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WTF Is That? RBG vs CMYK Artwork
When submitting artwork for a project, we get a lot of questions regarding color quality. So we thought it would be good idea to break down the difference between RGB (red, green and blue), or the primary colors of light, and CMYK (cyan, magenta, yellow and black), or the primary colors of pigment.
When you design for print you have to keep in mind that certain colors you see on screen aren’t available to be printed in standard inks. All screen graphics displayed on your monitor, by default, are the RGB color scheme because light is displayed through your screen, allowing a fuller range of color.
As you create your artwork and use various effects, you’ll see that switching from RGB to CMYK color mode will lock you out of various functions inside photoshop. Also, layer effects display differently once you switch over. Sometimes the change from RGB to CMYK is hardly noticeable, but there are cases where colors can shift drastically from what you see on screen and what actually gets printed.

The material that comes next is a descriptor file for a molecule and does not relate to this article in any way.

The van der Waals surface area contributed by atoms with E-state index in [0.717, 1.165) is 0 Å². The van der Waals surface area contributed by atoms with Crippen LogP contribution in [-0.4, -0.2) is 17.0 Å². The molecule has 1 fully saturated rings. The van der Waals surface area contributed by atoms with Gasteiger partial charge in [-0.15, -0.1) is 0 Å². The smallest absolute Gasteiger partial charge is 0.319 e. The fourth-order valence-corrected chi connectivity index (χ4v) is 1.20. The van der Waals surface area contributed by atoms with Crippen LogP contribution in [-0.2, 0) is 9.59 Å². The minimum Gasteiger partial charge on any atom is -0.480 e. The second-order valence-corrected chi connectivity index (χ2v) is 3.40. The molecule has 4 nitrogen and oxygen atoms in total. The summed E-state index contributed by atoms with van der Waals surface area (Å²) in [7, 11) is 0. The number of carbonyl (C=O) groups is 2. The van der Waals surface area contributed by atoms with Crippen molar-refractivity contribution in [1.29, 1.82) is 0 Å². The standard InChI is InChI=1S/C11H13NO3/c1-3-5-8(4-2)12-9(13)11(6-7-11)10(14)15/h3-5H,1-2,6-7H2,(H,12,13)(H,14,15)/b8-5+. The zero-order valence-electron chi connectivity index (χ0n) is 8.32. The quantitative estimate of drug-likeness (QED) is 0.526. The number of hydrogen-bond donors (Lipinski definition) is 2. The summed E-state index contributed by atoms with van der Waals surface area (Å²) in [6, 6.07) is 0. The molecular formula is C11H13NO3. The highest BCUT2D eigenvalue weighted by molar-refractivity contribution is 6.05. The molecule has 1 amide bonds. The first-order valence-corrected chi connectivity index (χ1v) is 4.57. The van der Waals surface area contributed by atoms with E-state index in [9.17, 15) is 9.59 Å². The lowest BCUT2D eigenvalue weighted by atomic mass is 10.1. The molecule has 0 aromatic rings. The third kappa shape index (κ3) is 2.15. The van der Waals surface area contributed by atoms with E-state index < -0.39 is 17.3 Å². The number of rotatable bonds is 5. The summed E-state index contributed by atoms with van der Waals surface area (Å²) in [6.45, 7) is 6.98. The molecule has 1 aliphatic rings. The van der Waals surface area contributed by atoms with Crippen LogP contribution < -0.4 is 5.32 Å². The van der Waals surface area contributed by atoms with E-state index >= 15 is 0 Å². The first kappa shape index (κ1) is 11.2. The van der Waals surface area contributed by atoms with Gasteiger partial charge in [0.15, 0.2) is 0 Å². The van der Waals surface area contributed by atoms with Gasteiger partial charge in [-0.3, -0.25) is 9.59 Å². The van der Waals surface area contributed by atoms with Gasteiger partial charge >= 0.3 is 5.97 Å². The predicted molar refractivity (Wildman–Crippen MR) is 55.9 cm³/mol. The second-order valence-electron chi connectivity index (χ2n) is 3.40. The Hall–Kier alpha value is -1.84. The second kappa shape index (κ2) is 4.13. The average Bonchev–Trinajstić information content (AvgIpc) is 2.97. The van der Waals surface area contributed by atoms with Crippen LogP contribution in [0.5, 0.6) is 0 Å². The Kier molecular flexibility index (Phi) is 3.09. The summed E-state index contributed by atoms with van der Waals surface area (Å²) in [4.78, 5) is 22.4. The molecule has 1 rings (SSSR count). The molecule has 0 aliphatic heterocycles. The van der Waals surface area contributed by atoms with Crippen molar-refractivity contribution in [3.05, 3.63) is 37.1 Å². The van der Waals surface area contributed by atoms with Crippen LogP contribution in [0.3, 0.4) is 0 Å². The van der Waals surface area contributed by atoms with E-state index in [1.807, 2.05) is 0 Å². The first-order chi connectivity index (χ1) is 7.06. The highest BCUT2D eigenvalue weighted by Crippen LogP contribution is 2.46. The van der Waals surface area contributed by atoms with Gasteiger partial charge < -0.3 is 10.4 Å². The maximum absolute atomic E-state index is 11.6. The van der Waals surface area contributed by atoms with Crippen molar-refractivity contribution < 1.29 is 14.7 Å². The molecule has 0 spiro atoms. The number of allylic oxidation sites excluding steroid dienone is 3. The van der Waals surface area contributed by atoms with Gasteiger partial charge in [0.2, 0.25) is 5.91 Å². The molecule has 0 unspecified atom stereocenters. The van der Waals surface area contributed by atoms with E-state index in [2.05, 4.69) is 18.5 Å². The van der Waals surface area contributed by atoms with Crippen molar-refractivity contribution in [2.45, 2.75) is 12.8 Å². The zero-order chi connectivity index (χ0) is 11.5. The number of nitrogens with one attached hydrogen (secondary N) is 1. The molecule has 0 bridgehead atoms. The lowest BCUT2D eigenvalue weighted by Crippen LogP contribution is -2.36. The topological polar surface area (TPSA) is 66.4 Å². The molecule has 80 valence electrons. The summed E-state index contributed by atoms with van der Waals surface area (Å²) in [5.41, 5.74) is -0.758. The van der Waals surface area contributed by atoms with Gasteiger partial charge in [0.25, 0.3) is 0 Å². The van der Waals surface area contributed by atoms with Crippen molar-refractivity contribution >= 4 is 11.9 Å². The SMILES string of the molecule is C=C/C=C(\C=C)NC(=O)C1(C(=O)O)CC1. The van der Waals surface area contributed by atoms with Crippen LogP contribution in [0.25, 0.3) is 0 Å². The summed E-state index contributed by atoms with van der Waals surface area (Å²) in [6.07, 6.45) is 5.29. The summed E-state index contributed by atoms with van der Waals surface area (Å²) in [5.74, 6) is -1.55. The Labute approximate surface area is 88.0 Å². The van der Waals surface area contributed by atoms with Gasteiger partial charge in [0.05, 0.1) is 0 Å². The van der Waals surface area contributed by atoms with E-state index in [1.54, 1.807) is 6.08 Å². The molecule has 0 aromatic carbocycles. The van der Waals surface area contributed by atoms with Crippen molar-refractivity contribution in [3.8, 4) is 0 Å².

If you’re going to convert RGB artwork to CMYK, it’s a good idea to flatten your art beforehand then make the conversion to CMYK. Many layer effects and opacities will look different depending on how you convert your artwork. After you convert to CMYK, we also recommend to color-correct your conversion by toggling the saturation sliders, rebalancing your levels, and comparing the before and after versions to have your darks stay dark and your colors stay colorful.
Do you have additional questions about submitting artwork for your upcoming project? Hit us up!
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